Bug 175815 - Wrong src address on replies, multihomed machine.
Wrong src address on replies, multihomed machine.
Status: CLOSED NOTABUG
Product: Red Hat Enterprise Linux 4
Classification: Red Hat
Component: net-snmp (Show other bugs)
4.0
i386 Linux
medium Severity medium
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Assigned To: Radek Vokal
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Depends On:
Blocks:
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Reported: 2005-12-15 05:40 EST by Björn Augustsson
Modified: 2007-11-30 17:07 EST (History)
1 user (show)

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Fixed In Version:
Doc Type: Bug Fix
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Clone Of:
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Last Closed: 2006-05-10 08:20:17 EDT
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RHEL 7.3 requirements from Atomic Host:
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Description Björn Augustsson 2005-12-15 05:40:11 EST
From Bugzilla Helper:
User-Agent: Mozilla/5.0 (X11; U; Linux i686; en-US; rv:1.7.12) Gecko/20050921 Red Hat/1.7.12-1.1.3.2

Description of problem:
This machine is a Real Server in an LVS "cluster", which it has the weirdish setup, but this bug should happen on any multihomed box, I expect.

It has one interface on an internal net (10.70.0/16) and one on a public one, but the interface has a /32 mask.

[root@box ~]# route -n
Kernel IP routing table
Destination     Gateway         Genmask         Flags Metric Ref    Use Iface
129.16.7.25     0.0.0.0         255.255.255.255 UH    0      0        0 eth0
10.70.0.0       0.0.0.0         255.255.0.0     U     0      0        0 eth1
169.254.0.0     0.0.0.0         255.255.0.0     U     0      0        0 eth1
0.0.0.0         10.70.0.1       0.0.0.0         UG    0      0        0 eth1
[root@box ~]#

Now, if I try to talk to snmpd via the address on the eth0 interface, the replies goes out the eth1 interface (which is correct), but with that (10.70.x.y) source address (which isn't). 

So the snmp manager gets replies from another address than the one it sent the requests to, and drops them.

There are two workarounds that I've found:

1) Use snmp over tcp, not udp. (Which I would do, but it requires hacking the SNMP manager.)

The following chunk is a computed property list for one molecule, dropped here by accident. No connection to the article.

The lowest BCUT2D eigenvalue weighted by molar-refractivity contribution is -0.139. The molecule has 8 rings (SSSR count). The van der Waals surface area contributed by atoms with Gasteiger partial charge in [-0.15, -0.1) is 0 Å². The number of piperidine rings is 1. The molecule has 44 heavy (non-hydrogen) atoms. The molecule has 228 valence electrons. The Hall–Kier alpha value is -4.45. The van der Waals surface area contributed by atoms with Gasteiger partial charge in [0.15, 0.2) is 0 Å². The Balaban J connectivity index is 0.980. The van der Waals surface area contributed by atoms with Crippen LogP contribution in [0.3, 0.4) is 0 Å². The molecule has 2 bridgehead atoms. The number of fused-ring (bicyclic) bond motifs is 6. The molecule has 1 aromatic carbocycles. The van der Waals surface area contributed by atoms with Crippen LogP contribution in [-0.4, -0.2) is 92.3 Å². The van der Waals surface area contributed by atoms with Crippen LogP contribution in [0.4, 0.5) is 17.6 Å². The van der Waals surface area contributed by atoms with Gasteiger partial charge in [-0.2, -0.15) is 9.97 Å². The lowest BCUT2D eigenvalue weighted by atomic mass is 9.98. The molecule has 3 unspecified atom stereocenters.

2) Specify the address on the snmpd command line. (Just append it to the OPTIONS= line in the /etc/init.d-script.) But then (naturally) it won't reply to requests coming in through the other interface.

Both of the above mean hacking in the /etc/init.d-script though, which is kind of weird.

/August.

Version-Release number of selected component (if applicable):
net-snmp-5.1.2-11.EL4.6

How reproducible:
Always

Steps to Reproduce:
1. Set up multihomed machine
2. Send it SNMP requests on the interface that isn't the default route.
3. Wrong src address on the replies.
  

Actual Results:  snmpwalk -v2c -cpublic box .
Timeout: No Response from box


Expected Results:  Lots of output.

Additional info:
Comment 1 Robert Story 2006-05-10 08:11:04 EDT
use the agentaddress token in snmpd.conf to specify the addresses you want the
agent to listen on (and respond from). Otherwise the OS picks the return address
(i.e. it's not something net-snmp chooses).

Robert Story (upstream developer)
Comment 2 Radek Vokal 2006-05-10 08:20:17 EDT
Based on comment #1 closing as NOTABUG
Comment 3 Björn Augustsson 2006-05-10 11:22:24 EDT
Respectfully, I don't agree.

I didn't know about the "agentaddress" keyword, and that helps a bit.
(I can change the config file instead of the init.d-script.)
 
But I don't agree with
[...] Otherwise the OS picks the return address
(i.e. it's not something net-snmp chooses).

This is a bit of a classic problem with UDP apps. There are two fairly standard
solutions:

1: Listen to 0.0.0.0, and use setsockopt(..., IP_PKTINFO, ...) to
   choose the proper src address.
2: Open up (potentially) lots of sockets, one on each IP (that you want
   to listen to.)

The problem with #1 is that there used to be platforms that didn't have
IP_PKTINFO, but I'm not sure that's a big problem anymore.

The problem with #2 is that you'll fail to reply to packets on new interfaces
that has been brought up since the app started.

You can sort of do #2 manually using the config file, but then you have to keep
track of every ip change, hack the file, and restart snmpd all the time.

For (much!) more details, see this entry in the ntpd bugzilla

https://ntp.isc.org/bugs/show_bug.cgi?id=314

or just google for "IP_PKTINFO udp"

/August, tried repoening the bug, but it didn't work... Hmm?
Comment 4 Robert Story 2006-05-10 13:27:54 EDT
According to the link you posted, IP_PKTINFO seems to be Linux/Windows only. I
tried a grep on all the SourceForge compile farm machines, and it wasn't defined
on Solaris or the BSD families.

That said, I don't know what the rest of the team will think about OS specific
code in the packet handling. I'd say try opening a net-snmp bug report and/or
post a message to net-snmp-coders@lists.sf.net.
Comment 5 Björn Augustsson 2006-05-12 05:11:06 EDT
Hmm, OK, I thought it was more portable than that...

On the one hand, this bug report is against RHEL, so they could certainly fix it
using IP_PKTINFO, OTOH I can see them not wanting to divert too much from upstream. 

I'll send a mail to the mailing list you mentioned. I'm surprised this isn't a
more well known problem, since as far as I can tell, it ought to happen to any
multihomed machine.

/August.

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